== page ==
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Home Greenhouse-Keep Your Deck Plants Outside All Year

So, I got tired of bringing the plants inside the house every Fall. Several of them are pretty large (and heavy), you can’t see where you’re going when you’re carrying them, and once they’re in (for several months), they block access to doorways.

Christmas was on the horizon, so I got the bright idea of killing two birds with one stone. A little research found me a popup greenhouse for a reasonable price. I found one on Amazon that looked promising. Six feet by eight feet, for only $165. Perfect.

That would solve my problem for now, but what about when it gets cold? I googled again, for possible sources of heat-that included a compost pile (not enough room), gas heat (too dangerous), and heat sinks (too passive). I settled on electric heat, even though I knew that would drive up our electricity bill. But, would it be worth the extra cost?

You can look at your electrical consumption online and figure out what your kilowatt charges are for your home. In my case, it was 11 cents. So, running a 1,500 watt heater full blast for 8 hours would cost me 12,000 kilowatts, or about $1.32. If I had it on every night for a month, that adds up to around $40.00. If you’re in a really cold climate, where you need heat 24 x7, of course, that could be too much of a cost.

I happened to have a small bathroom heater rated at 1,500 watts, so that would do as my first trial. The heater was a digital model, where you had to push a button to turn it on, then dial in a temperature where the heater would cut off and on to maintain that temperature. Since there’s not much chance a heater would be able to maintain a constant temperature in a portable greenhouse–it’s way too drafty, this heater was overly complicated for the job. I did use it for a while, but it stopped working pretty quickly.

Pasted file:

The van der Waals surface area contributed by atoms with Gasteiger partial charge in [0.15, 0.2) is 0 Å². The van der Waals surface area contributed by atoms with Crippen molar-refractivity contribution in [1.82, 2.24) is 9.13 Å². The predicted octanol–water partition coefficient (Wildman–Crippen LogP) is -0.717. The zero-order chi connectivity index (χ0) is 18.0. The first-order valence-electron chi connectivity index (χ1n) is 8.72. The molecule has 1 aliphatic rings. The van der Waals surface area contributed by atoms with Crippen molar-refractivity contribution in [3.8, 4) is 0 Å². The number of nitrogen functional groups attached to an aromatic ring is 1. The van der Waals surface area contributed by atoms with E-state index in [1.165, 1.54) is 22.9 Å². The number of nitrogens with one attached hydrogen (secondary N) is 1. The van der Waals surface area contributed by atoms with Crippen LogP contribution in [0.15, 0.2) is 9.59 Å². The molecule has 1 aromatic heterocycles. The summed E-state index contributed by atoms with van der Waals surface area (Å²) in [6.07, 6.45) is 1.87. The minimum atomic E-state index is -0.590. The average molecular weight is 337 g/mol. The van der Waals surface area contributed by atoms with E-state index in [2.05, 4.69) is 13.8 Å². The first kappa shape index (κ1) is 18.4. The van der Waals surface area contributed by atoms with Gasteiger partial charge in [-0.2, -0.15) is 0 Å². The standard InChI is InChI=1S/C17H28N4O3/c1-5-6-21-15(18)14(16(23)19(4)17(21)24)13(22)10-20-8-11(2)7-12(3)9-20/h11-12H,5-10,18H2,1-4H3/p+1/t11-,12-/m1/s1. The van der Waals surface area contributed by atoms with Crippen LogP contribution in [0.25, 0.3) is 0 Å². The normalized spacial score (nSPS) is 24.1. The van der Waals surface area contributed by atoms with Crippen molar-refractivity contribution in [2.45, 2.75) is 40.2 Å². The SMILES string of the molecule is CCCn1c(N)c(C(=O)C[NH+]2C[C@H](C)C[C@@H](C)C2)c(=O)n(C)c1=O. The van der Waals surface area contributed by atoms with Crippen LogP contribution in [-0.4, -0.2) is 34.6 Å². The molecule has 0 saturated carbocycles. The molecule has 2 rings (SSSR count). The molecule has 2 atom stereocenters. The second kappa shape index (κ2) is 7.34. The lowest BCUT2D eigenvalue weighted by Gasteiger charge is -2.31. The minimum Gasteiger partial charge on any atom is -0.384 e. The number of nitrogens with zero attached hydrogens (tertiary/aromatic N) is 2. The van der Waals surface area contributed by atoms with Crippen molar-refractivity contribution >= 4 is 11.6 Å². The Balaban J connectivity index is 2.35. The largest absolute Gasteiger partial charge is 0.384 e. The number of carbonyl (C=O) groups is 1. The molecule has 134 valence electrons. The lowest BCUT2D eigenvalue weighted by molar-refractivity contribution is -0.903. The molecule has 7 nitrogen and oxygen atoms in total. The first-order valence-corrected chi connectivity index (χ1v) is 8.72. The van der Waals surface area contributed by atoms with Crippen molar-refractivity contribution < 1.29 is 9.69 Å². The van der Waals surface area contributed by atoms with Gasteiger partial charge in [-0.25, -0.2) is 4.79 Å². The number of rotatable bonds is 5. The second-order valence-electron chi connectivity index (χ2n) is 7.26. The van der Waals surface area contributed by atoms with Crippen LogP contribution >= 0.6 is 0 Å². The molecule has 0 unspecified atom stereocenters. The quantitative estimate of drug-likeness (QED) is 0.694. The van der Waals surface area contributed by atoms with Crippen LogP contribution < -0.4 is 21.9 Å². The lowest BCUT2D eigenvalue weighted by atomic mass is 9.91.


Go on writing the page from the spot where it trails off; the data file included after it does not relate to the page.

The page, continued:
I had another heater that I never used, as it was an older model, and didn’t have those fancy electronics. But, surprisingly, it was better suited for this particular job. The main thing was that it had a manual on-off switch. So, once you turned it on, it stayed on, unlike the first heater, which required you to manually turn it on every time you turned the power off, then on.

You see, since the greenhouse is outside, I did not want to go outside to turn on the heater every night–I had a smart plug to take care of that job. If you get a different one, make sure to get one with a high amperage capacity. This one is 15 amps-plenty high enough. And you’ll probably need a heavy duty extension cord–here’s what I bought.